Much of the willful political ambivalence in these inquiries lies in the very adjective that gives them their title: intolerable. Against the “commission of inquiry” (a common practice of the liberal or radical Left) or the sociological study, they reject the “accumulation of knowledge” for the sake of two aims: to allow prisoners to communicate their experiences and struggles to each other and the outside, in their own words; to intensify and organize an “active intolerance.” This intolerance leaves undetermined whether it would be assuaged by reform or realized in revolution (though we could hazard that the GIP’s tendency, as that of Foucault, is somehow to think a point of indifference between reform and revolt, while bracketing the question of revolution). Perhaps we could say that it lies very much on the hither side of such totalizing questions, though it need not avoid totalizing positions. Objecting to an interviewer’s request to delineate what for him would be an “ideal penal system,” Foucault puts the question as follows – in a class language which he often adopted in this period, allowing it to wane and disappear as the 1970s wore on: “I am simply trying to make visible, to allow to appear and to be transformed in a discourse readable to all, what is unbearable for the least privileged classes in the current system of justice.”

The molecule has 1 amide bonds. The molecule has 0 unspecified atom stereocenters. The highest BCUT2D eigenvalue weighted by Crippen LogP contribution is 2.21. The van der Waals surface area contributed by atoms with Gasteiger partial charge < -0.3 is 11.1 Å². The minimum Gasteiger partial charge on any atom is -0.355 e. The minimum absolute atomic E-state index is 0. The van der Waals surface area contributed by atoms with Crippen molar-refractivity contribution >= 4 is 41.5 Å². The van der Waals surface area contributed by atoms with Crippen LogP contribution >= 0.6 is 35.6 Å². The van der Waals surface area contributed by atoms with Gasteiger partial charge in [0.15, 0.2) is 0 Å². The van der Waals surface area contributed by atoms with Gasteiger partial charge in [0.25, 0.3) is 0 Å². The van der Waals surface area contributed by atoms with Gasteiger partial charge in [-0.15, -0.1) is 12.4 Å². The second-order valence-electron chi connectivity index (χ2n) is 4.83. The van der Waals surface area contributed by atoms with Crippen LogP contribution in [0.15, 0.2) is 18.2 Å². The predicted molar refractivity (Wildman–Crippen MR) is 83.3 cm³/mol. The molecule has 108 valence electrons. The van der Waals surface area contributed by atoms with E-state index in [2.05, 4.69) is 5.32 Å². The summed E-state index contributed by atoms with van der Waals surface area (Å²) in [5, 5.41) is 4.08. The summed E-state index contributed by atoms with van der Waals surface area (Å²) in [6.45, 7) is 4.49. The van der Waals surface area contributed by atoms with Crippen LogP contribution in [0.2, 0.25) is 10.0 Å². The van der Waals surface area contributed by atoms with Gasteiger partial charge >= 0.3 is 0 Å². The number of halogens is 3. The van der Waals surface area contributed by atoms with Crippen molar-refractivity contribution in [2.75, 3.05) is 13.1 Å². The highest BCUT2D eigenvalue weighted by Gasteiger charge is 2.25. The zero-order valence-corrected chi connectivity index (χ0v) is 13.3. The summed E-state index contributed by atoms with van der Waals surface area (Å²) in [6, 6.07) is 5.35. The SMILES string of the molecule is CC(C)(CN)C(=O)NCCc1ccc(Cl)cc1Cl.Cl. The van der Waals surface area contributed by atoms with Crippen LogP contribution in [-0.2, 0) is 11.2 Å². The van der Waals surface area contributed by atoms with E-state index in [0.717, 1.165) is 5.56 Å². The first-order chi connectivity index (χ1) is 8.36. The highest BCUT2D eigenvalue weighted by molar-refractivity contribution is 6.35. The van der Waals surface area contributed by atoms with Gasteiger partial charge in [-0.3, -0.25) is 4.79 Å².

It is fitting that the Intolérable inquiries approached this task by beginning in illegality: prisoners were not allowed to participate in the initial questionnaire so these had to be covertly distributed, by various contacts, especially family members (“some families have become investigators,” the pamphlet notes), in the punitively surveilled context of the “prison visit” (one of the key objects of the inquiries). The approach of Intolérable 1 is methodical. The booklet includes two full questionnaires, two long accounts of prison conditions by prisoners in different establishments, and an anthology of representative statements, thematically classified, from the remainder of the questionnaires. Contrary to Artières’s suggestion in his postface that the GIP had no slogan but that of letting the prisoners speak for themselves (itself a declaration that could be easily problematized: “letting speak” is a very complex act), the first booklet does present itself as connected to a campaign – against the criminal record, posited as a key site for fighting the state’s unlimited power, the hypocrisy of its claims to reeducation, and the endemic violation of labour rights, which turns every release into a mere reprieve.